Project Opportunities

Sustainable Streets Typologies

The Master Plan uses a set of four “Sustainable Streets Typologies” to help identify opportunities to integrate green stormwater infrastructure with transportation improvements. These typologies help categorize and prioritize project opportunities and are characterized by different project drivers, geography, level of complexity, and cost. The typologies include:

  1. Sustainable Street Curb Extensions
  2. Sustainable Street Connectivity Improvements
  3. Sustainable Streetscape Redesign Projects
  4. Sustainable Street Frontage Improvements for New Developments

These typologies assist in linking project opportunities to relevant implementation mechanisms and funding sources. For example, Typologies 1-3 generally include projects funded through government sources, whereas projects that fall into Typology 4 could be funded by private developers. Different typologies may also need different policy mechanisms to facilitate implementation. The following table summarizes the characteristics of each typology, and the following sections provide additional information on the use of the typologies in the plan.

A major goal of the Master Plan was to identify and prioritize opportunities to integrate green infrastructure with transportation investments. Project opportunities were tiered based on the likelihood to integrate green infrastructure (i.e., projects not involving work on the curb and gutter area were ranked in a lower tier). New project opportunities at intersections near transit hubs and schools were also included in the set of sustainable streets opportunities. As shown in the flowchart above, the prioritization process followed a step-by-step evaluation of each project site in terms of water quality improvement, active transportation benefits, climate change resiliency, and helping communities that are likely to be disproportionately affected by the impacts of precipitation-based climate change.

Ranked opportunities were further vetted by local municipalities in terms of the likelihood to pair infrastructure investments, and projects were assigned implementation timelines to support the next phase of planning and funding efforts.

The Master Plan includes a parallel set of tools to advance implementation, including the development of model sustainable street policies and Conditions of Approval to help with establishing the institutional mechanisms for building sustainable streets through public and privately funded projects. Eleven project concepts, including examples from different typologies and different areas of the county, were created to support grant applications and community engagement.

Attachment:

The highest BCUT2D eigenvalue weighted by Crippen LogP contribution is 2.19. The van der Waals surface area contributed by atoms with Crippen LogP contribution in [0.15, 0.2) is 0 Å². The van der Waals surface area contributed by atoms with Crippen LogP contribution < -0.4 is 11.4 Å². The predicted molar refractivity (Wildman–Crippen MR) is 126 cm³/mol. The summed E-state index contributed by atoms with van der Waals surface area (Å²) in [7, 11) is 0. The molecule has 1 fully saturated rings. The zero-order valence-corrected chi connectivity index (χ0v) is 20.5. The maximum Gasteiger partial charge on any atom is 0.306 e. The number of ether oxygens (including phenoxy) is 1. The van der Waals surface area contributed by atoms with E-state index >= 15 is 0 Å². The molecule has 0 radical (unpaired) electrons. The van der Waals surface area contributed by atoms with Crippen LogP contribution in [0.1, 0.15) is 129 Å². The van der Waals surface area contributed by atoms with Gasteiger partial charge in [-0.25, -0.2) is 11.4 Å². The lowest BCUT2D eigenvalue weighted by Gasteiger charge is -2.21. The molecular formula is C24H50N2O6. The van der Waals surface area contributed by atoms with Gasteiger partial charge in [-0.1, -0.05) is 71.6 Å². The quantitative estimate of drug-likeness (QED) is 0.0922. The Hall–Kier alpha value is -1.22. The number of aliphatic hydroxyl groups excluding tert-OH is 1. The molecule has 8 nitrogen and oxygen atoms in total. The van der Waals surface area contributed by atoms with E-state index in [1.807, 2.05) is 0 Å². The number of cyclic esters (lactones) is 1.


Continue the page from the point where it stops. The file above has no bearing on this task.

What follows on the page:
The maps below show the identified projects (planned and new) for all project opportunities.

Existing Planned Project Opportunities

Three Project Typologies

  • Sustainable Street Curb Extensions
  • Sustainable Street Connectivity Improvements
  • Sustainable Streetscape Projects

Two Project Tiers

  • Tier 1 projects have more potential to cost-effectively incorporate green infrastructure due to the extent of construction impacts associated with those projects

“New” Project Opportunities


  • Support Safe Routes to School and Transit Program objectives
  • Support cost-sharing and construction impact reduction objectives by locating opportunities where pavement is in poor condition

New Curb Extension Opportunities:

  • Intersections within 0.5 mile walking distance from schools or major transit stops
  • Arterial or collector streets
  • Poor pavement condition

Project opportunities were first run through a set of stormwater technical suitability criteria to address the following stormwater benefits:

  • Ability to capture and store runoff
  • Help remove pollutants
  • Infiltrate stormwater into underlying soils
  • Sufficient space to install green infrastructure

Opportunities were also ranked based on the ability to address future climate change impacts related to projected increases in runoff depths on the roadway.

Co-benefit Criteria

A big emphasis of the Master Plan is to assist communities that could benefit most from the roadway improvements. For example, opportunities in communities with fewer resources to effectively adapt to future conditions (e.g., vulnerable communities), those in need of greening (e.g., high heat island index or poor canopy coverage), or those in need of enhanced transit options (e.g., low vehicle ownership areas) were ranked higher.